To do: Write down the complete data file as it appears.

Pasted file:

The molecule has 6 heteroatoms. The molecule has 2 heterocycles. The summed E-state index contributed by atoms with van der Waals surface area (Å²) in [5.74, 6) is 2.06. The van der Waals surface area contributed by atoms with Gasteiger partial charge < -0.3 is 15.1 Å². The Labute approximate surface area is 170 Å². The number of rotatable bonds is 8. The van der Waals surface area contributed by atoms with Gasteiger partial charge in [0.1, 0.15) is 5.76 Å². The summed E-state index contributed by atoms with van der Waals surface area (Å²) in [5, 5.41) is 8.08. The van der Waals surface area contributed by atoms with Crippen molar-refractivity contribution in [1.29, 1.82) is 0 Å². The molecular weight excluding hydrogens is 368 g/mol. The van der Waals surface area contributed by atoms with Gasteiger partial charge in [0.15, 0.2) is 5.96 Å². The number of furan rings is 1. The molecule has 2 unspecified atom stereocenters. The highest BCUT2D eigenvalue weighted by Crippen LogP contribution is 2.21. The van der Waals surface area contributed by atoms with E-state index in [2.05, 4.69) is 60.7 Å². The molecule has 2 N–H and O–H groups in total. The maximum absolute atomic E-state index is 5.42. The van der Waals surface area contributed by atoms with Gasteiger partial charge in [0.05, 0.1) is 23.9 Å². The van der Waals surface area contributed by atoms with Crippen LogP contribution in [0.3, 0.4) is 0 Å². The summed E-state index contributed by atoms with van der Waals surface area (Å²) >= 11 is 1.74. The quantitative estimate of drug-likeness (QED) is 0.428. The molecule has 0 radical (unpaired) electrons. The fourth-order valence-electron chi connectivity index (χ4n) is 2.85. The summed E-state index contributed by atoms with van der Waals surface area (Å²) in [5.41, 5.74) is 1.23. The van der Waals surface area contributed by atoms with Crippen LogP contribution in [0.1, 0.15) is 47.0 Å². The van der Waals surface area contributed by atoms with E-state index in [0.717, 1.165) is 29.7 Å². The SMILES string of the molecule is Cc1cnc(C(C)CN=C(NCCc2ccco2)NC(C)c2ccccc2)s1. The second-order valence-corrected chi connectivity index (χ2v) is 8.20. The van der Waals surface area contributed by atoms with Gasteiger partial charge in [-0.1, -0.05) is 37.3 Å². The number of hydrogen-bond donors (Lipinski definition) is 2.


The molecule has 6 heteroatoms. The molecule has 2 heterocycles. The summed E-state index contributed by atoms with van der Waals surface area (Å²) in [5.74, 6) is 2.06. The van der Waals surface area contributed by atoms with Gasteiger partial charge < -0.3 is 15.1 Å². The Labute approximate surface area is 170 Å². The number of rotatable bonds is 8. The van der Waals surface area contributed by atoms with Gasteiger partial charge in [0.1, 0.15) is 5.76 Å². The summed E-state index contributed by atoms with van der Waals surface area (Å²) in [5, 5.41) is 8.08. The van der Waals surface area contributed by atoms with Crippen molar-refractivity contribution in [1.29, 1.82) is 0 Å². The molecular weight excluding hydrogens is 368 g/mol. The van der Waals surface area contributed by atoms with Gasteiger partial charge in [0.15, 0.2) is 5.96 Å². The number of furan rings is 1. The molecule has 2 unspecified atom stereocenters. The highest BCUT2D eigenvalue weighted by Crippen LogP contribution is 2.21. The van der Waals surface area contributed by atoms with E-state index in [2.05, 4.69) is 60.7 Å². The molecule has 2 N–H and O–H groups in total. The maximum absolute atomic E-state index is 5.42. The van der Waals surface area contributed by atoms with Gasteiger partial charge in [0.05, 0.1) is 23.9 Å². The van der Waals surface area contributed by atoms with Crippen LogP contribution in [0.3, 0.4) is 0 Å². The summed E-state index contributed by atoms with van der Waals surface area (Å²) >= 11 is 1.74. The quantitative estimate of drug-likeness (QED) is 0.428. The molecule has 0 radical (unpaired) electrons. The fourth-order valence-electron chi connectivity index (χ4n) is 2.85. The summed E-state index contributed by atoms with van der Waals surface area (Å²) in [5.41, 5.74) is 1.23. The van der Waals surface area contributed by atoms with Crippen LogP contribution in [0.1, 0.15) is 47.0 Å². The van der Waals surface area contributed by atoms with E-state index in [0.717, 1.165) is 29.7 Å². The SMILES string of the molecule is Cc1cnc(C(C)CN=C(NCCc2ccco2)NC(C)c2ccccc2)s1. The second-order valence-corrected chi connectivity index (χ2v) is 8.20. The van der Waals surface area contributed by atoms with Gasteiger partial charge in [-0.1, -0.05) is 37.3 Å². The number of hydrogen-bond donors (Lipinski definition) is 2.